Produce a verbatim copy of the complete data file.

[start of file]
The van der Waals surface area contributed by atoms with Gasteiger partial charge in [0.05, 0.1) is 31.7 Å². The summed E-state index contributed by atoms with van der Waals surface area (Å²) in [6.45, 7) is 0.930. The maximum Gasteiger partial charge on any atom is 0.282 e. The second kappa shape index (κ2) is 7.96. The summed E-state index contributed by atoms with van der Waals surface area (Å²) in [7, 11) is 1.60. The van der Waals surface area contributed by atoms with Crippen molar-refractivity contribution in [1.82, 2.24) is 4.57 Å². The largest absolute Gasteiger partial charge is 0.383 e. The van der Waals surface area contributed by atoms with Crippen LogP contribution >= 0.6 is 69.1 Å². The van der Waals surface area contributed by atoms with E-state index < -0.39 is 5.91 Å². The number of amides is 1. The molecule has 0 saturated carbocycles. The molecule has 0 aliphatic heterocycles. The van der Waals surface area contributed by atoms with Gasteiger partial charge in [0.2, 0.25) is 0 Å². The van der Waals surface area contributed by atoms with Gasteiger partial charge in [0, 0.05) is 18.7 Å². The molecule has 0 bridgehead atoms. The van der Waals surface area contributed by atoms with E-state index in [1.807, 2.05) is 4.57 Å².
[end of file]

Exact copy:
The van der Waals surface area contributed by atoms with Gasteiger partial charge in [0.05, 0.1) is 31.7 Å². The summed E-state index contributed by atoms with van der Waals surface area (Å²) in [6.45, 7) is 0.930. The maximum Gasteiger partial charge on any atom is 0.282 e. The second kappa shape index (κ2) is 7.96. The summed E-state index contributed by atoms with van der Waals surface area (Å²) in [7, 11) is 1.60. The van der Waals surface area contributed by atoms with Crippen molar-refractivity contribution in [1.82, 2.24) is 4.57 Å². The largest absolute Gasteiger partial charge is 0.383 e. The van der Waals surface area contributed by atoms with Crippen LogP contribution >= 0.6 is 69.1 Å². The van der Waals surface area contributed by atoms with E-state index < -0.39 is 5.91 Å². The number of amides is 1. The molecule has 0 saturated carbocycles. The molecule has 0 aliphatic heterocycles. The van der Waals surface area contributed by atoms with Gasteiger partial charge in [0.2, 0.25) is 0 Å². The van der Waals surface area contributed by atoms with Gasteiger partial charge in [0, 0.05) is 18.7 Å². The molecule has 0 bridgehead atoms. The van der Waals surface area contributed by atoms with E-state index in [1.807, 2.05) is 4.57 Å².